Datça is a small harbour and holiday resort located south of the Datça Peninsula, which provides a natural boundary between the Aegean Sea to the north and the Mediterranean Sea to the south. The town, which is located 75 km /47 miles away from Marmaris, can be reached by a scenic winding road overlooking the beautifulGulf of Hisarönü where the beautiful beaches of the confortable holiday villages are washed by crystal-clear waters. Around Datça marina, bars, cafés, restaurants and shops keep the tourist’s interest, but old Datça with its restored houses should not be missed.
Datça is the nearest town (38 km/ 24 miles) to the ancient site of Cnidus located at the end of the Peninsula.
A daily ferry line links Datça (from Körmen Harbour located 10 km /6.2 miles of Datça, on the northen coast of the peninsula) to Bodrum, and hydrofoils link Datça to Rhodos via small Greek Symi island located at a short distance.
A scenic road overlooking the Gulf of Hisarönü connects Marmaris to Datça and leads to this ancient city.
Located at the far end of the Datça Peninsula (Cape Krio) in a beautiful natural environment, Cnidus, a city of Dorian origin in Caria, belonged to the Dorian confederacy together with Halicarnassus, Cos on the island of the same name, Camirus, Lalysus and Lindus on Rhodes Island. Together they formed what used to be called the Hexapolis, in Greek “the six cities”. Yet it became the Pentapolis, “the five cities”, when Halicarnassus was excluded from the confederacy because one of its citizen, Agasicles, neglected to make the offering of the tripod he won during the games of the hexapolis, to Apollo. The cities had a common sanctuary, a temple to Apollo named the Triopion, on the promontory on which Cnidus was located. Already in the 7C BC, Cnidus had reached its cultural, artistic and commercial apogée. Spared by the Persians , contested by the Athenians and the Spartans, the city was occupied by Alexander the Great in 333.
Around 350 BC Praxiteles sculpted two statues, one draped and one nude of the goddess of love and beauty, Aphrodite. Praxiteles’ model was Phryne, one of the greatest “hetaerae”, or courtesans, of his time. Cos prefered the more decent draped version and Cnidus purchased the rejected one, the Nude Aphrodite, the first female nude statue in classical sculpture, whose renown immortalized the city. However the statue of the goddess, which was exhibited in her temple, is known only through copies. The following description from the “Amores”, attributed to rhetorician, satirist and traveler Lucian (Samosata/ Commagene ca. 125 – ? ca. 192), praises vehemently the statue:
“We stopped in Cnidos, at the Temple of Aphrodite (Venus), where stands her famous statue made by Praxiteles. When we entered the precincts we felt the caressing breath of the goddess coming towards us. The walled space was not made sterile with pavements but was devoted to fertility as suits Aphrodite. The fruit-trees towered all over the place, forming a dense vault. The myrtle, her favourite species, unfolded its branches, laden with berries….. In the midddle of the temple stood the goddess – a most beautiful statue of Carian marble – smiling just a little haughty with a grin that slightly parted her lips. Draped by no garment, all her beauty was uncovered and revealed, except in so far for her private parts hidden unobtrusively with one hand. So great was the power of the craftsman’s art that the hard unyielding marble did justice to every limb….The temple had a door on both sides for the benefit of those who also wished to have a good view of the goddess from behind, so that no part of her be left unadmired. It was easy therefore for people to enter by the other door and survey the beauty of her back. And so we decided to see all of the goddess. Then, when the door had been opened by the woman responsible for keeping the keys, we were filled with an immediate wonder for the beauty we beheld.”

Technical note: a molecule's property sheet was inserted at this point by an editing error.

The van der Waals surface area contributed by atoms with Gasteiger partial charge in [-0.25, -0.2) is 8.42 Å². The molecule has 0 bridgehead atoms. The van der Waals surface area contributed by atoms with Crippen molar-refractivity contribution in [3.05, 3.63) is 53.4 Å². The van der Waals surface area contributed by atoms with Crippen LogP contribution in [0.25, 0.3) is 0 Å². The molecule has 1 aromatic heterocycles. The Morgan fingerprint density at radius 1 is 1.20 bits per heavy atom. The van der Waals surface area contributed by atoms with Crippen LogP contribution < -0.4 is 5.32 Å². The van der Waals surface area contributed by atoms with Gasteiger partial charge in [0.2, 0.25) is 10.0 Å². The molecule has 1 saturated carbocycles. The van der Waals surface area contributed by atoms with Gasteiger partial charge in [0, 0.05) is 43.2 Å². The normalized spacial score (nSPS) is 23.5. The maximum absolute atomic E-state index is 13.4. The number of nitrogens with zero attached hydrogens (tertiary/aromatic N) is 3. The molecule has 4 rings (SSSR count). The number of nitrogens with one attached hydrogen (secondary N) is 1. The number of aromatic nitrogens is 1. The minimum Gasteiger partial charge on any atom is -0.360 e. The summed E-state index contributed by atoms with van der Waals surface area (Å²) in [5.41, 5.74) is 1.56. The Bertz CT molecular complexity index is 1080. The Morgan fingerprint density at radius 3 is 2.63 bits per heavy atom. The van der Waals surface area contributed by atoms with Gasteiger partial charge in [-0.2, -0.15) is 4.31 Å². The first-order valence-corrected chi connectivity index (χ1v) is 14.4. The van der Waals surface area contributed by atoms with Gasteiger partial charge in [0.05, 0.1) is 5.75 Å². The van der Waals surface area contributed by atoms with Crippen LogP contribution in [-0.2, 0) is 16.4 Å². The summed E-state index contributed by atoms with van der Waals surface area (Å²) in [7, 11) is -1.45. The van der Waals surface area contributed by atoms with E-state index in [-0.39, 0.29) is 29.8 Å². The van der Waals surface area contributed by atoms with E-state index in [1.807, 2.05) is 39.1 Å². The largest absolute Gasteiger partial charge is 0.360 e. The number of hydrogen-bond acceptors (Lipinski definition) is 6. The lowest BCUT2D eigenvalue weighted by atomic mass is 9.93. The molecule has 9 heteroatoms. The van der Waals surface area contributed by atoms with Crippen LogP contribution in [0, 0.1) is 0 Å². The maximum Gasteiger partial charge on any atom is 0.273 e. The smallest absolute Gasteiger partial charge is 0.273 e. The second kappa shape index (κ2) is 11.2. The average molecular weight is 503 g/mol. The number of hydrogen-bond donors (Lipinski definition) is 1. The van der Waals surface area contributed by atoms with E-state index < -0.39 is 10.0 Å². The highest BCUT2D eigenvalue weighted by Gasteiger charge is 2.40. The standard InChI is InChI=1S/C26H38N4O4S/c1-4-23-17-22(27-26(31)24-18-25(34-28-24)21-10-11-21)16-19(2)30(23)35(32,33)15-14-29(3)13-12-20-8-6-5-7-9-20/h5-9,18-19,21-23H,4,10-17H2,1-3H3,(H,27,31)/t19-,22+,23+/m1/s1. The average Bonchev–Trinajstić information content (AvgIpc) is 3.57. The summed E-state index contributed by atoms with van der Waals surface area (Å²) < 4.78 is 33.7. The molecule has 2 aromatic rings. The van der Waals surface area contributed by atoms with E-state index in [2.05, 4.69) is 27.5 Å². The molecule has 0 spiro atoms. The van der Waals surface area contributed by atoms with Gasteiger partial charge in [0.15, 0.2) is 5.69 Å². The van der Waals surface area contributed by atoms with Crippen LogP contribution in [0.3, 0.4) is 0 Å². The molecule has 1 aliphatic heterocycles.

Eudoxus, the great astronomer and mathematician pupil of Plato and inventor of the horizontal sundial, Ctesias the physician who stayed at the court of the Persian king Artaxerxes was the author of the “History of the Persian” and “History of India”, and Sostratus the architect of the famous Lighthouse of Alexandria (one of the Seven Wonders of the World) were all native of the city. Like Cos (the birthplace of Hippocrates), Cnidus was the location of a famed school of medicine.
Around 188 BC, Cnidus was devastated by plunderers. Later in 129 BC, Cnidus joined the Roman Province of Asia. The city was deserted little by little during the Byzantine period.
The city was built partly on the mainland and partly on the Island of Tropion which anciently were connected by a causeway and bridge, and now by a narrow sandy isthmus. The channel between island and mainland was formed into two harbours. The southern and larger harbour was further enclosed by two strongly-built moles.
The Hellenistic walls, both insular and continental, can be traced in many places, especially round the acropolis.
The main ruins of the city which rose in tiers on the hill slopes, consist of the agora, the great upper and the small lower theatres, the odeon, the Temple of Aphrodite, the Corinthian Temple, the Temple of Demeter. The Statue of Demeter, discovered during the excavations executed by Newton in 1857-1858, was sent to the British Museum, as well as the colossal Statue of a Lion, carved out of one block of Pentelic marble, which crowned the pyramid roof of a mausoleum located 3 km/ 1.9 miles south-east of the city.